The Sun is a variable star. Sunspots -- dark regions on the surface of the Sun -- increase in number over the years, peak, and then slowly decline once again. The pattern repeats every 11 years. Sunspots are regions of magnetic activity, and that is what fuels the massive eruptions of solar flares and coronal mass ejections (CMEs) off the Sun. These can play havoc with all sorts of human activities: radio communications, GPS satellites, and even lay waste to our power grid (Quebec had a massive blackout in 1989 due to solar activity).
Obviously, astronomers pay close attention to the Sun.
The last cycle waned a few years back, and our nearest star has been pretty quiet. The predictions were that the new cycle would start up soon... and it looks like it's poking its head through the door.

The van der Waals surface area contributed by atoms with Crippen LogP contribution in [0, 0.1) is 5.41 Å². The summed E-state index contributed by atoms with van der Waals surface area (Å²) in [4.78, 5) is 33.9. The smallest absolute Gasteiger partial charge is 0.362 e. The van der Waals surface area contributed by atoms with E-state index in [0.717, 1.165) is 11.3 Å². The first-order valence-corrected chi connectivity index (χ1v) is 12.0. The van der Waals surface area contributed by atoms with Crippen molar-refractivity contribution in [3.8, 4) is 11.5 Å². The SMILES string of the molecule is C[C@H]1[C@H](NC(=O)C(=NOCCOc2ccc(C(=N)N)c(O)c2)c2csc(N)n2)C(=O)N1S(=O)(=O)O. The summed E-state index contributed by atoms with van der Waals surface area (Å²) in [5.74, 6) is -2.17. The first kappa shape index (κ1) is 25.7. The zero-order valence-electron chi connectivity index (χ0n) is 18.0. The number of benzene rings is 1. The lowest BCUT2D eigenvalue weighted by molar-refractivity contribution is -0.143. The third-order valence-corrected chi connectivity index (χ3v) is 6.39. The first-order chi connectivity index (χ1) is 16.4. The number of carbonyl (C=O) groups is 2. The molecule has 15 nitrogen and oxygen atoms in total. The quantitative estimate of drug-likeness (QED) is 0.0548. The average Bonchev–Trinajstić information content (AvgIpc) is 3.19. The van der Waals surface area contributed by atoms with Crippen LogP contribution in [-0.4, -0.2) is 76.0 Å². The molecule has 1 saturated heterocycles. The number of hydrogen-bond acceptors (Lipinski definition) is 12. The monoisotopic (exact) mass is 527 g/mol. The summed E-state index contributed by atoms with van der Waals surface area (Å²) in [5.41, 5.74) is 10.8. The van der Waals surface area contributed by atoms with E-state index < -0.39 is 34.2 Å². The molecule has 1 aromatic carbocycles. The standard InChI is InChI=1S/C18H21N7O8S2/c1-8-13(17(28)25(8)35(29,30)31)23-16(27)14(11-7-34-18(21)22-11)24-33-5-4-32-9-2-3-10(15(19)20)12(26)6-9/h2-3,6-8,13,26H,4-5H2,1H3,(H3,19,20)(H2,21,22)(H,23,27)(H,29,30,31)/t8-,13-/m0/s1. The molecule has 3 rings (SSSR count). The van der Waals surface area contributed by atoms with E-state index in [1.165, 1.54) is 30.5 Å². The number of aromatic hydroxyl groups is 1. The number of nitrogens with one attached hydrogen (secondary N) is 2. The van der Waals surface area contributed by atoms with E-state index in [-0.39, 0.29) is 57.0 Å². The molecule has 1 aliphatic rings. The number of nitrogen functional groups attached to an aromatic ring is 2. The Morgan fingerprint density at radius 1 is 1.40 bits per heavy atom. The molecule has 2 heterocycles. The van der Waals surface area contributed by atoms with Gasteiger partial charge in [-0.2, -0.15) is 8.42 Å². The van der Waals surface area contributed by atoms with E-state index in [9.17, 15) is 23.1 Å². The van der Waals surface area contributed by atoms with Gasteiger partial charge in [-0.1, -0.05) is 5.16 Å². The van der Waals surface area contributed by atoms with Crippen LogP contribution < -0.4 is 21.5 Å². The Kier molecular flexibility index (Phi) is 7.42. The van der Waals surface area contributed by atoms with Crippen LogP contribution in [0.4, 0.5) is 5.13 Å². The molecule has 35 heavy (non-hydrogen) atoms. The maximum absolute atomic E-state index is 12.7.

This image (from SOHO) shows the newest spot to blemish the Sun. We can tell it's part of the new cycle because of the Sun's magnetic field: sunspots reverse their (magnetic north and south) polarity every cycle, and this spot shows that reversal. So welcome the first spot for Cycle 24!
The spot looks dinky, but don't be fooled. First of all, it's several thousand kilometers across -- the Sun is big big big. Second, we've already seen some activity from it; two blasts of energy have emanated from it since it was spotted a week ago. Magnetic field lines get tangled up, and can suddenly reconnect, making huge explosions on the surface (which can trigger solar flares and CMEs). There is a cool movie of this available, too.
I didn't know very much about the details of the Sun's magnetic field and cycles until recently, which is when I started researching them for my chapter on solar flares for my upcoming book Death from the Skies! ... and then I learned a lot. This is a fascinating topic, and astronomers discover more about the Sun literally every day. I'll be very excited to keep track of Cycle 24, at the very least so I can figure out how to milk it for book publicity.